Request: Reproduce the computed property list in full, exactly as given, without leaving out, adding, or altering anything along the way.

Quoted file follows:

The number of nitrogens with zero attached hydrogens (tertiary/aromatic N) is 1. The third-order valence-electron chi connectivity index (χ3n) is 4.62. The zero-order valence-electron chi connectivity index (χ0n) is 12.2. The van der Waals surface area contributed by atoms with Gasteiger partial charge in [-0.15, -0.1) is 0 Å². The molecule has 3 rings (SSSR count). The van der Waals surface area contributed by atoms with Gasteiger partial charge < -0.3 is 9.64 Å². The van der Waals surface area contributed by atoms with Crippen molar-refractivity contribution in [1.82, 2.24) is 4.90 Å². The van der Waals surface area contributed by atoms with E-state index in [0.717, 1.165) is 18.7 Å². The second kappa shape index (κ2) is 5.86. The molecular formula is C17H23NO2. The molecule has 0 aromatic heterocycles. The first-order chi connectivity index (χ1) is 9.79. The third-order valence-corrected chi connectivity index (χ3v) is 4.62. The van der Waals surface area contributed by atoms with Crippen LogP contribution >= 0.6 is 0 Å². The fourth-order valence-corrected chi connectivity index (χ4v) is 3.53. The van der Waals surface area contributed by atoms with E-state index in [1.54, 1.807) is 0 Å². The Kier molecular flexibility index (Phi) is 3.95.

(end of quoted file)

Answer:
The number of nitrogens with zero attached hydrogens (tertiary/aromatic N) is 1. The third-order valence-electron chi connectivity index (χ3n) is 4.62. The zero-order valence-electron chi connectivity index (χ0n) is 12.2. The van der Waals surface area contributed by atoms with Gasteiger partial charge in [-0.15, -0.1) is 0 Å². The molecule has 3 rings (SSSR count). The van der Waals surface area contributed by atoms with Gasteiger partial charge < -0.3 is 9.64 Å². The van der Waals surface area contributed by atoms with Crippen molar-refractivity contribution in [1.82, 2.24) is 4.90 Å². The van der Waals surface area contributed by atoms with E-state index in [0.717, 1.165) is 18.7 Å². The second kappa shape index (κ2) is 5.86. The molecular formula is C17H23NO2. The molecule has 0 aromatic heterocycles. The first-order chi connectivity index (χ1) is 9.79. The third-order valence-corrected chi connectivity index (χ3v) is 4.62. The van der Waals surface area contributed by atoms with Crippen LogP contribution >= 0.6 is 0 Å². The fourth-order valence-corrected chi connectivity index (χ4v) is 3.53. The van der Waals surface area contributed by atoms with E-state index in [1.54, 1.807) is 0 Å². The Kier molecular flexibility index (Phi) is 3.95.